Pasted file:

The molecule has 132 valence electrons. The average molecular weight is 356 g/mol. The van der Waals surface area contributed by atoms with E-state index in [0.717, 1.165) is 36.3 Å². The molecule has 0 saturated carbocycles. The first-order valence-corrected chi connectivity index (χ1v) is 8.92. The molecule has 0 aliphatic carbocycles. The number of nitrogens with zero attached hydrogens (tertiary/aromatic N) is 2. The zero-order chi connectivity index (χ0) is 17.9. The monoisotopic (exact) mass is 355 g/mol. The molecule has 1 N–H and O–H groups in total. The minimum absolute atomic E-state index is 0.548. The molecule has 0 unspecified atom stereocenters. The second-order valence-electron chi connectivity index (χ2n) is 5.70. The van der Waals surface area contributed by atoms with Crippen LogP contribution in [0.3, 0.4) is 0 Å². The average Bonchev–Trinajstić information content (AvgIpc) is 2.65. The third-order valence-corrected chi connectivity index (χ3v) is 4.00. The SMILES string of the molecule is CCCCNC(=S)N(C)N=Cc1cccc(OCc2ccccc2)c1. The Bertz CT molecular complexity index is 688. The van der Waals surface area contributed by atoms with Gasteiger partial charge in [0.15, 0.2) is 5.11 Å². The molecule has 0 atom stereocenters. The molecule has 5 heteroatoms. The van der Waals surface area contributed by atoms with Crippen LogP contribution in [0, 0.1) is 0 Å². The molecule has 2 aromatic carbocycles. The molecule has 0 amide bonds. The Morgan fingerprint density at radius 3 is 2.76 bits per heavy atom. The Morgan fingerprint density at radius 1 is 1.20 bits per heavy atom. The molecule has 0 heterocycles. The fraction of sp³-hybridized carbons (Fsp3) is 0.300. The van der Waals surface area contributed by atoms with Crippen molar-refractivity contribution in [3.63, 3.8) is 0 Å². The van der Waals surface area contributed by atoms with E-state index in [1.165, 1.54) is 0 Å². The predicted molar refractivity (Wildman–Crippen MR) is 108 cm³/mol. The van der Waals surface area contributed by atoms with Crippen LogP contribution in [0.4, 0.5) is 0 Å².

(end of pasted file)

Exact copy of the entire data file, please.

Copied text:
The molecule has 132 valence electrons. The average molecular weight is 356 g/mol. The van der Waals surface area contributed by atoms with E-state index in [0.717, 1.165) is 36.3 Å². The molecule has 0 saturated carbocycles. The first-order valence-corrected chi connectivity index (χ1v) is 8.92. The molecule has 0 aliphatic carbocycles. The number of nitrogens with zero attached hydrogens (tertiary/aromatic N) is 2. The zero-order chi connectivity index (χ0) is 17.9. The monoisotopic (exact) mass is 355 g/mol. The molecule has 1 N–H and O–H groups in total. The minimum absolute atomic E-state index is 0.548. The molecule has 0 unspecified atom stereocenters. The second-order valence-electron chi connectivity index (χ2n) is 5.70. The van der Waals surface area contributed by atoms with Crippen LogP contribution in [0.3, 0.4) is 0 Å². The average Bonchev–Trinajstić information content (AvgIpc) is 2.65. The third-order valence-corrected chi connectivity index (χ3v) is 4.00. The SMILES string of the molecule is CCCCNC(=S)N(C)N=Cc1cccc(OCc2ccccc2)c1. The Bertz CT molecular complexity index is 688. The van der Waals surface area contributed by atoms with Gasteiger partial charge in [0.15, 0.2) is 5.11 Å². The molecule has 0 atom stereocenters. The molecule has 5 heteroatoms. The van der Waals surface area contributed by atoms with Crippen LogP contribution in [0, 0.1) is 0 Å². The molecule has 2 aromatic carbocycles. The molecule has 0 amide bonds. The Morgan fingerprint density at radius 3 is 2.76 bits per heavy atom. The Morgan fingerprint density at radius 1 is 1.20 bits per heavy atom. The molecule has 0 heterocycles. The fraction of sp³-hybridized carbons (Fsp3) is 0.300. The van der Waals surface area contributed by atoms with Crippen molar-refractivity contribution in [3.63, 3.8) is 0 Å². The van der Waals surface area contributed by atoms with E-state index in [1.165, 1.54) is 0 Å². The predicted molar refractivity (Wildman–Crippen MR) is 108 cm³/mol. The van der Waals surface area contributed by atoms with Crippen LogP contribution in [0.4, 0.5) is 0 Å².